Hermann Zapf was one of the most influential typographers of the early digital age. Following his death earlier this month, Rob Alderson, former editor-in-chief of It's Nice That, explains how the German designer paved the way for the emoji and helped change visual communication.
The German typeface designer Hermann Zapf – who died on 4 June at the age of 96 – had a career that spanned the glory days of hot metal composition right through to the rise of the Apple Mac, and his creations continue to inspire today's visual language in many different ways.
You can still see two of his best-known typefaces on lots of designs – Palatino is used in the Abercrombie & Fitch logo and Optima graces Estée Lauder packaging – while Zapfino led the way in bringing calligraphic scripts into the digital era.
But it's Zapf's Dingbats that may have had the biggest impact on modern communication, as this collection of scissors and stars, squares and pointing hands, formed the basis for Unicode's symbols, which in turn paved the way for the now-ubiquitous emoji. The combination of design talent and lasting impact led Jerry Kelly to compare Zapf to Michelangelo and Beethoven in the New York Times' obituary.
Hermann Zapf (pronounced "dzhaff") was born in the German city of Nuremberg on 8 November 1918, just days before the official end of the first world war. As a boy he was fascinated by new technology and he created a secret code, which he described as "some kind of cross between Germanic runes and Cyrillic," through which he could pass secret messages to his brother.
Unable to get into university because of Nazi suspicion of his trade-unionist father, Zapf took an apprenticeship as a photo retoucher before he was turned onto type at a 1935 retrospective of German font designer Rudolf Koch. After moving to Frankfurt he started working with the Stempel and Linotype GmbH type foundries and he created his first typeface, Gilgengart, in 1938.
After the second world war (during which he spent some time drawing coded maps of Spain) he returned to Germany and became artistic head of the printshop at Stempel, moving into teaching and book design. Palatino was released in 1948 – named after a 16th-century Italian master calligrapher – and Optima followed four years later, although Zapf hated the name, believing it to be "too presumptuous".
Zapf quickly grasped how computers might shape the future of visual communication but was frustrated in his attempts to explore this in Germany, where he was dismissed as "crazy" by some of his academic superiors.
From the early 1960s he began to spend more and more time in America where the discipline was more established – Zapf was a professor of typographic computer programming at the Rochester Institute of Technology between 1977 and 1987, although he never settled permanently in the States. He met Steve Jobs in the mid 1980s and the Apple mogul chose his calligraphic Chancery, Palatino and the ITC Zapf Dingbats – developed in the late 1970s – for his early programs.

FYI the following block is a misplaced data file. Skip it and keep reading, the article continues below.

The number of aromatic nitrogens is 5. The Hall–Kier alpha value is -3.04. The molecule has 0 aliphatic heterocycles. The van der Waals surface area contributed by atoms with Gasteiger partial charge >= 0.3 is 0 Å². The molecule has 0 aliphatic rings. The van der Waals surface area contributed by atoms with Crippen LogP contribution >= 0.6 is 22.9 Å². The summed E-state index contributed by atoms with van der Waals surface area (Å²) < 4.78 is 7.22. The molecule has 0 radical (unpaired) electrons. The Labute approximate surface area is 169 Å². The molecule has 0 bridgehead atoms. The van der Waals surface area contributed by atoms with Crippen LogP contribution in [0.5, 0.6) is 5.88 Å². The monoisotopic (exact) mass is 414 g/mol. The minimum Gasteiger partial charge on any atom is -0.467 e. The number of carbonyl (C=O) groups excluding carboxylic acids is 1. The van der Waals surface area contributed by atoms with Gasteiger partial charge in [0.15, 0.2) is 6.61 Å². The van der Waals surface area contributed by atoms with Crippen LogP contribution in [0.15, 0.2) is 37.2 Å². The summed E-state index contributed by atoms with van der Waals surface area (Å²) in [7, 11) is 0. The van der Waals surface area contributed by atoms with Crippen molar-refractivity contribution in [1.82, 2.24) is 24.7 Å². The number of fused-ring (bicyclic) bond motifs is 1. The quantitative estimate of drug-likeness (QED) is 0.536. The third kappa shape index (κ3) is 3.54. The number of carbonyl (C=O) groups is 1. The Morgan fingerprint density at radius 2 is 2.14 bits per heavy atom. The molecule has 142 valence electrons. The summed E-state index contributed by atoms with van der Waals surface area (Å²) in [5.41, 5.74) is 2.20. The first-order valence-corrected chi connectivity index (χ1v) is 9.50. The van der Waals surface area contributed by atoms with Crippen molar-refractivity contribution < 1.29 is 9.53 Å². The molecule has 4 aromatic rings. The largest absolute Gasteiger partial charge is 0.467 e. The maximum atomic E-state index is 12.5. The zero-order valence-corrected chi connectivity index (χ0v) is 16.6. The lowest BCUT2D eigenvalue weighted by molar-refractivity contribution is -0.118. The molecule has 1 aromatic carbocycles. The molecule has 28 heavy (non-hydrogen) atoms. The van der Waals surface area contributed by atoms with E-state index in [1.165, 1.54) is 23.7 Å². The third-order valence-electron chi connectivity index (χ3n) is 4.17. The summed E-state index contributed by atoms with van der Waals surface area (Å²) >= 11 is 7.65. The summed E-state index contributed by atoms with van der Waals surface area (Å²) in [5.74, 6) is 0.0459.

His Dingbats typeface was a curious collection of symbols that allowed early generations of computer users to insert graphics into text, but it gained widespread fame in 1994 when Ray Gun magazine printed an entire interview with Bryan Ferry in the illegible script (editor David Carson maintained it was because the interview was so boring).
Even though Zapf's Dingbats is widely regarded as an important stage in the development of the emoji, the designer himself seemed very modest about its significance – in a 16-page biography he wrote for Linotype it merits just a single sentence.
Zapf's impact on typographic history shouldn't be reduced to a single achievement – his creations come as standard with computers purchased today and his Hz-programme for composing text on screen is incorporated into the Adobe InDesign setup still.
His talent, his visionary approach to new technology and his influence all help define his legacy – for example, he worked with American graphic designer Herb Lubalin and he taught the likes of Carol Twombly (who drew the Trajan typeface) and the Lucida typeface creators Charles Bigelow and Kris Holmes. The latter praised him as "a generous mentor, a brilliant mind, a stunning penman and a brave fighter for original design".
Andreas Weber, in his official tribute for Zapf's former employers Linotype, wrote that: "The role played by Hermann Zapf in helping transform an invaluable communication medium to enable it to transcend the analogue Gutenberg Galaxy and enter our digital information society was quite simply unique."
Gary Hustwit interviewed Zapf for his 2007 film Helvetica, and was amazed to find him still working on Arabic versions of Palatino. "Zapf represented the meeting ground between calligraphy and modern type design, and his work bridged every technological innovation in typography over the last 100 years," Hustwit told Dezeen. "The fact that he was working in his nineties was incredible, and his drawing skills were still formidable."